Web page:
The concept of mutual obligation from the workers’ side would become straightforward because the receipt of income by the unemployed worker would be conditional on taking a JG job.
The JG wage could be paid to anyone who turned up at some designated Government JG office even if the office had not yet organised work for that person.
I would also allow a person a short-period — perhaps two weeks — in between losing their job and starting a JG job — to sort out their affairs. This period would be covered by full JG pay.
That’s right, Mitchell wants to eliminate unemployment benefits in order to force all unemployed people to do the JG if they want income. He does graciously give them two weeks of JG pay without a work obligation though.
Warren Mosler is supposedly the founder of MMT and its main funder (he’s a hedge funder tax exile). Just last month, he had this to say about his understanding of the job guarantee:
And one very effective way to do that is to give them what I call “transition jobs,” what the MMT proponents call the “job guarantee.” By offering a “transition job” — let me call it that rather than the “job guarantee” at some, and I call it a non-disruptive wage, and we can argue whether that’s $10 per hour or $15 but it’s just a numerator; it doesn’t matter in theory. Having these people come into this job makes them now a whole lot more employable and they will then transition into the private sector.
The problem I see with these MMT proponents is they say they want a job guarantee and the first question is: what are they all going to do? And when they start explaining the types of jobs they are going to do: wrong answer. What they are going to do is transition into the private sector over some period of time: six months, a year, two years. And that’s the whole point of getting them into this job guarantee is to transition them into the private sector. It’s not about what they are going to do.
This is straight-up workfare. The goal of the JG in Mosler’s imagination is not the completion of some great public works or giving workers an extra job option or anything like that. Rather, the idea is simply to get unemployed people into a minimum wage make-work job doing anything so that they can hopefully attract a private employer who will hire them into a real job.
James Galbraith’s view of the JG is remarkably similar to Mosler’s. In response to an argument that Dean Baker made — saying that if the JG is really going to be a “good job,” then it’d lead to mass private sector exodus — Galbraith clarifies that the JG will not be a good job. Instead, JG jobs will be “stop-gap,” dead-end work, meaning people not in the program won’t want to enter and that people in it will want to exit to the private sector.
It’s true that $15 is better than current wages for many low-wage workers. But there is also the question of what the work is and where it leads. Would my son quit his cooking job to serve as a teacher’s aide or park monitor? I doubt it. Those public jobs are a stop-gap; they would not lead toward promotions, raises, and careers. To get those things, you’d mostly have to find your way back to the private sector. Yes, some workers would quit bad jobs to take advantage of the guarantee. Many would take stock, think it through, and stay where they are.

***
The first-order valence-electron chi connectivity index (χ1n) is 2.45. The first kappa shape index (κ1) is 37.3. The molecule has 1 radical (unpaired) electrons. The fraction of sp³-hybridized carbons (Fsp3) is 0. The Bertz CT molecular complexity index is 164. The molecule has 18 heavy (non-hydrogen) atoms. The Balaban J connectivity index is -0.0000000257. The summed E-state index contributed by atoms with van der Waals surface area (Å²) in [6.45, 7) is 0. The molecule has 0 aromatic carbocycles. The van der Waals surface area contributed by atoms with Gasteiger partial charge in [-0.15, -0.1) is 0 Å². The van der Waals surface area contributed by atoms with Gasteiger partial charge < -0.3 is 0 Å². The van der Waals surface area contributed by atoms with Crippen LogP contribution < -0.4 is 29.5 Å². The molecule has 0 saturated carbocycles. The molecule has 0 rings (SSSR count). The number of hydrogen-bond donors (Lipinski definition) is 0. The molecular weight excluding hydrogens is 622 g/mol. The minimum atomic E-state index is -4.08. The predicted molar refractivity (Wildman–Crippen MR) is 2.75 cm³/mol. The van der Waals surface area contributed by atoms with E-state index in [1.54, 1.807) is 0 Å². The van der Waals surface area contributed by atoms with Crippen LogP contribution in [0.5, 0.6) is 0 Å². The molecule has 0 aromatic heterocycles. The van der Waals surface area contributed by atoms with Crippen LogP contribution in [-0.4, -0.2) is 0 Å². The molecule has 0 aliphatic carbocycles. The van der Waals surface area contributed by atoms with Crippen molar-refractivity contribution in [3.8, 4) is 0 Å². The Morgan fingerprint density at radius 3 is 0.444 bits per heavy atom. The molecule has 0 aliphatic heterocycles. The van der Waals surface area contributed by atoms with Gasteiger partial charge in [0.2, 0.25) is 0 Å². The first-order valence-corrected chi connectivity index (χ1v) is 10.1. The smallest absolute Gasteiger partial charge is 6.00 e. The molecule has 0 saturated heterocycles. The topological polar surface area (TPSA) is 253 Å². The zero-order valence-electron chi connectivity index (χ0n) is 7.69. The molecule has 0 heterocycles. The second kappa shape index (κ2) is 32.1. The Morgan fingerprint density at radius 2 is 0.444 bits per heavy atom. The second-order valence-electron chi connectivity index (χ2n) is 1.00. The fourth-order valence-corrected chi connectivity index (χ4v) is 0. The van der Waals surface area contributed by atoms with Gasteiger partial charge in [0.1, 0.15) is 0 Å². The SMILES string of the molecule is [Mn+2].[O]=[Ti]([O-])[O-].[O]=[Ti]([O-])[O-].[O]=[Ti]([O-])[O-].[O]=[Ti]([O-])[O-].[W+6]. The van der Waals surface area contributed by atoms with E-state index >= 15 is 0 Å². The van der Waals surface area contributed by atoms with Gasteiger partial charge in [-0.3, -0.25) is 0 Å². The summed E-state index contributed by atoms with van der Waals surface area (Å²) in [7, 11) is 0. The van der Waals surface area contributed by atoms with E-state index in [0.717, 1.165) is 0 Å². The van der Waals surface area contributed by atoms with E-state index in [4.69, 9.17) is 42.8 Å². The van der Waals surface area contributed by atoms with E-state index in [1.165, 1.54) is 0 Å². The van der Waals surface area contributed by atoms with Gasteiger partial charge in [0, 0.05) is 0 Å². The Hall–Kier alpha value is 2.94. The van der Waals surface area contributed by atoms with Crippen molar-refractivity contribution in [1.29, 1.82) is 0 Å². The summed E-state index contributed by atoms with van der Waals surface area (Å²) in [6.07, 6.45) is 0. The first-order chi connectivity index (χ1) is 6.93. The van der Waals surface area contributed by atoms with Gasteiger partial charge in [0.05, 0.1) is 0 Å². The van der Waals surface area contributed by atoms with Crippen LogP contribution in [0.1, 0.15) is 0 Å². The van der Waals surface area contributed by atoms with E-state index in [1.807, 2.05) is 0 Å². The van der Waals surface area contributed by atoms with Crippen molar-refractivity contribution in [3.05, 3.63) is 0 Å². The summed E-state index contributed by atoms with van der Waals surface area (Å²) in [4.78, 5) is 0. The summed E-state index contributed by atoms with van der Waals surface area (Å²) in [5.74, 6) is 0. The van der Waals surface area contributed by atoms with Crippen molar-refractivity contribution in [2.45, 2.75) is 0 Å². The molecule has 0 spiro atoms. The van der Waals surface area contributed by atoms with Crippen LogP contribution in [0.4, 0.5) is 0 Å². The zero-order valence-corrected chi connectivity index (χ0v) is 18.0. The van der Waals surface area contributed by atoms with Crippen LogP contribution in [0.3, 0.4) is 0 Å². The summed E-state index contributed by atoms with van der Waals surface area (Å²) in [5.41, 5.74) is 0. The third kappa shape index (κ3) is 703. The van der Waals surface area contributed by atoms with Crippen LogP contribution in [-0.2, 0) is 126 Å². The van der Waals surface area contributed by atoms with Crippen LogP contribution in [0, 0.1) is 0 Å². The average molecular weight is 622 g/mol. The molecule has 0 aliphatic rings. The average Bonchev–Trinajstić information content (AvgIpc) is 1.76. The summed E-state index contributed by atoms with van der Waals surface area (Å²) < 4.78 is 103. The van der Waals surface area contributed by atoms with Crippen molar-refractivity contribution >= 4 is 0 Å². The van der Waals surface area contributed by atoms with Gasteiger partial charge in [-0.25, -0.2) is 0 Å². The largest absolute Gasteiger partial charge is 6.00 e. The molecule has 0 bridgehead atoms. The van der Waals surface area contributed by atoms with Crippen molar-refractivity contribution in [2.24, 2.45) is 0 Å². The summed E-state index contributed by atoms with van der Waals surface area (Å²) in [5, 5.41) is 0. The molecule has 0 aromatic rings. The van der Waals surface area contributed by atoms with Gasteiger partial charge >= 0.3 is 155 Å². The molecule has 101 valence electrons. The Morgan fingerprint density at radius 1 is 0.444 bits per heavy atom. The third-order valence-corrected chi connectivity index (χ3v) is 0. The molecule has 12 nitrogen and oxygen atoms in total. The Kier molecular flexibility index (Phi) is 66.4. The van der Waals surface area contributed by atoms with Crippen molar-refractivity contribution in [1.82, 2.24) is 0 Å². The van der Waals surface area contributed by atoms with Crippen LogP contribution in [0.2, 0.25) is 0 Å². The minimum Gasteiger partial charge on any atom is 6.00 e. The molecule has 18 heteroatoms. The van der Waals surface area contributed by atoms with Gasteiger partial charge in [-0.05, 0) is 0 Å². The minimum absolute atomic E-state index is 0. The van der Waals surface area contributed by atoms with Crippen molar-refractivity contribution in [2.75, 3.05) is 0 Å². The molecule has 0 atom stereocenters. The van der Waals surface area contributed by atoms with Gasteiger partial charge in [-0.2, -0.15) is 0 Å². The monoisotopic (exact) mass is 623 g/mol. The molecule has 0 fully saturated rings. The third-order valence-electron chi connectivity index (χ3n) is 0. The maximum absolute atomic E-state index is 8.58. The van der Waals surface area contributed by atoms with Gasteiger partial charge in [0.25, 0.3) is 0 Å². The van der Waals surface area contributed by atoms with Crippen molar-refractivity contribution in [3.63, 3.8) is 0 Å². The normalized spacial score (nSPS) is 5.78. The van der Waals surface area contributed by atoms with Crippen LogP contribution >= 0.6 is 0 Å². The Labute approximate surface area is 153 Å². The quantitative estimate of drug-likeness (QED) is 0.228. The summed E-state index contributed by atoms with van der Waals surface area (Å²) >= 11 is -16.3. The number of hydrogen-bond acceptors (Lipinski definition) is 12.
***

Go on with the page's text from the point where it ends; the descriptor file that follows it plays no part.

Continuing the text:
Source of Confusion
Despite the long-standing JG promise of a program featuring shit jobs at shit wages with the intent of undermining the regular welfare state and private sector workers, people have recently become very confused into thinking it is something else. Some of that confusion is just the result of clever messaging. For instance, nowadays JG proponents say the program eliminates the “reserve army” of the unemployed even though Wray clearly said in 1997 that it does not eliminate the reserve army. It’s the same program, but the exact opposite messaging. The left in particular seems especially vulnerable to people tricking them via adopting their rhetorical, aesthetic, and symbolic affinities.
The other source of confusion is that the most recent JG proposals have used $15 as the JG wage. This confuses people because they don’t realize that the $15 wage has been selected because it is intended to be the US minimum wage. So it still is a minimum-wage make-work job program like always, but because the JG program is being implemented alongside a minimum wage hike, they are able to cloud the issue and get people focused on the wage hike, not the program itself, which again remains a minimum-wage, dead-end make-work program.
As you can probably tell, I don’t find this agenda at all interesting. In regular countries, unemployed people get a welfare income (aka unemployment benefits) and help from active labor market policies. That’s a better life than toiling under workfare.